The Masters Review Blog

Aug 14

New Voices: “The Blood Hustle” by Alice Hatcher

At long last, we’re proud to present “The Blood Hustle,” by Alice Hatcher, honorable mention in our 2022 Novel Excerpt Contest! “The Blood Hustle” introduces us to April, a woman stretched to her limits accepting gig after gig on JackRabbit, donating blood and participating in research studies. But still, it’s not enough. Hatcher’s excerpt represents the first chapter of her in-progress novel, which tackles gig culture head on.

The challenge—the opportunity—that day was to make up for lost time by “upselling and cross-selling to maximize revenue streams at every point of sale,” to quote the Econ professor who taught The Psychology of Nonessential Consumption. Upselling and cross-selling was the core of my business philosophy. Back then, time spent driving to JackRabbit gigs was dead time, so I always tried to parlay any gig advertised on the app into several jobs. The task I accepted on the JackRabbit app just got me in the door. Once I crossed the threshold, the goal was to make my clients aware of needs, wants, and insecurities they didn’t know they had.

Most people would agree that, if a thirty-year-old woman is selling her own blood in a seedy highway motel in Tucson, just to chip away at the interest on student loans she took out for a General Studies degree, she’s probably made some bad choices. I’ll admit, I made some bad choices, but they had nothing to do with getting a General Studies degree or selling blood. Even when I was sitting on a sagging bed at the Stardust Motel, sucking down second-hand smoke while blood destined for the black market in antibodies and recycled drugs drained from my arm, I never thought my education was a waste. As my dad used to say—even after he lost his medical license—no one can take away a person’s education. And, if I sold blood well in excess of Red Cross recommendations for donors and suffered occasional episodes of tachycardia, my choices made sense. With the money I made selling blood, I paid off the interest on my student loans almost as quickly as it accrued, carried a mortgage, and made every payment on the pre-owned Camry I used for Uber, Instacart, and JackRabbit gigs. Bank of America should have given me a gold medal.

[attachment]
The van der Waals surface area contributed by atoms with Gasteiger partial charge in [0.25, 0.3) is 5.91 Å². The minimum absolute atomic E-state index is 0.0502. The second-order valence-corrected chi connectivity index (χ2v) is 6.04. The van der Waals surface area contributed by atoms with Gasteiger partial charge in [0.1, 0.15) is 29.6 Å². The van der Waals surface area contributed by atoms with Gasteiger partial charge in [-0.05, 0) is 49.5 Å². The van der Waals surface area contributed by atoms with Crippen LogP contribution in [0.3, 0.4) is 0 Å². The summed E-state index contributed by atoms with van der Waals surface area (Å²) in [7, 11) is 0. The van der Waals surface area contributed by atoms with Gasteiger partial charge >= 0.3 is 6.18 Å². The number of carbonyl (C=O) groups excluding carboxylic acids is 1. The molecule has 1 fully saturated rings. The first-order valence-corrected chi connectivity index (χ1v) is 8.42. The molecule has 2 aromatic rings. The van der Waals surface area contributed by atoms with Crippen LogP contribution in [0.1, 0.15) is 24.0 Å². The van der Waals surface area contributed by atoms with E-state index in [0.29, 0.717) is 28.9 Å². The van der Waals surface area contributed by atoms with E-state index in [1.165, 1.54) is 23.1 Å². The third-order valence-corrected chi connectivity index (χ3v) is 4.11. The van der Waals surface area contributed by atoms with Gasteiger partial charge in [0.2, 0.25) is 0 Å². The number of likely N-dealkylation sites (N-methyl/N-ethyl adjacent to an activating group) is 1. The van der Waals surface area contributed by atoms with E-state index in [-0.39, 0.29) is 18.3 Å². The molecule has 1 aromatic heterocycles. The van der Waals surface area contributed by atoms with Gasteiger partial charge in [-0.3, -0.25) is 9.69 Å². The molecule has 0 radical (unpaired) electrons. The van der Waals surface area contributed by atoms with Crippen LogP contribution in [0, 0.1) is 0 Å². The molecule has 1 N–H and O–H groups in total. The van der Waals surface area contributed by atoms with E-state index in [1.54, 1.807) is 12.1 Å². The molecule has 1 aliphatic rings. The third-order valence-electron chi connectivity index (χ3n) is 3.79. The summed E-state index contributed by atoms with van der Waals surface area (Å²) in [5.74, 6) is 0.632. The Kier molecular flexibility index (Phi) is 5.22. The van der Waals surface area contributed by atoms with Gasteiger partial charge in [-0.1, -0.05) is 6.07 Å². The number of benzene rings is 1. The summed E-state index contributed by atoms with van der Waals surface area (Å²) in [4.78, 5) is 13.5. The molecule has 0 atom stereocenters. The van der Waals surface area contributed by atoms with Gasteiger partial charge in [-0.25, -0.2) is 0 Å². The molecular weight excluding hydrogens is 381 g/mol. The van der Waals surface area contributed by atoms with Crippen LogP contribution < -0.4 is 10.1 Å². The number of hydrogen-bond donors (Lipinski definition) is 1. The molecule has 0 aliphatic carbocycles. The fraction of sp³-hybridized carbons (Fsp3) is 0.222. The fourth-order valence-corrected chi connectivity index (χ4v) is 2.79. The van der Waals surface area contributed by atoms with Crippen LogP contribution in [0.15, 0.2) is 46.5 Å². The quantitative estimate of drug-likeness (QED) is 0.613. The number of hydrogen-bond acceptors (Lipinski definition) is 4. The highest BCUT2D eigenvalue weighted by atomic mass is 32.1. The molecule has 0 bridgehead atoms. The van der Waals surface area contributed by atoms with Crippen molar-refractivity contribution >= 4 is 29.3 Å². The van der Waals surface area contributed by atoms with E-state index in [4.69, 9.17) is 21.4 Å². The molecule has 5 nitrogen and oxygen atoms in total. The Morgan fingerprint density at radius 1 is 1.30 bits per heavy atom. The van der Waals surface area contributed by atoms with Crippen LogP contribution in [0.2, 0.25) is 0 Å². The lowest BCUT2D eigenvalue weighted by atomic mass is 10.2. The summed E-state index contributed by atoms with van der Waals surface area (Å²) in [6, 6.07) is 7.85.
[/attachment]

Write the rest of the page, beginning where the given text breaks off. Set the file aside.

The people making bad choices are the ones who sell plasma to corporate chains like Vita Biologicals, the company that runs ads featuring people hugging above the caption “Join the Vita Family and Save a Life” and offers a vanilla crème cookie to every “ordinary hero” siphoned at one of its collection centers. Vita’s ‘social relationship marketing’ and ‘values-based branding’ are strictly textbook—the professor who taught my Consumer Sciences class at the University of Arizona actually used Vita Biologicals as a case study—and they’re a complete joke. The vanilla crème cookies with the scalloped edges cost $2.39 for a pack of forty-eight at Food City. That fuzzy feeling of being appreciated for doing the right thing won’t pay the bills. If the CEO of Vita Biologicals isn’t inviting you over for Thanksgiving, he’s not family. Vita Biologicals is traded on the NASDAQ and has a market cap of 1.2 billion dollars because it buys plasma at rock-bottom prices and sells it at a 500% mark-up. I got paid almost full market value at the Stardust Motel. That’s why I went there. Besides, junkies make the best phlebotomists.

Admittedly, there are exceptions. So much depends on the distractions and dopamine levels at work on the brain of the person doing the blood draw. The day I now consider the beginning of the end, Amber was an obvious exception. She seemed agitated from the minute I walked into Room 208. She kept muttering about the TV’s spotty reception and the clutter on the nightstand as she searched for her lighter. She lit a cigarette while another was still burning in the overflowing ashtray. She could barely keep her hands steady when she knotted a worn tourniquet around my arm and slid a needle from its plastic sleeve. In hindsight, I should have cut my losses and left, but I’d invested fifteen minutes driving to the Stardust, so I kept my arm upturned and tried to focus on the traces of a tattoo—“Javier” in cursive script—lasered from Amber’s wrist two months earlier.

To continue reading “The Blood Hustle” click here.

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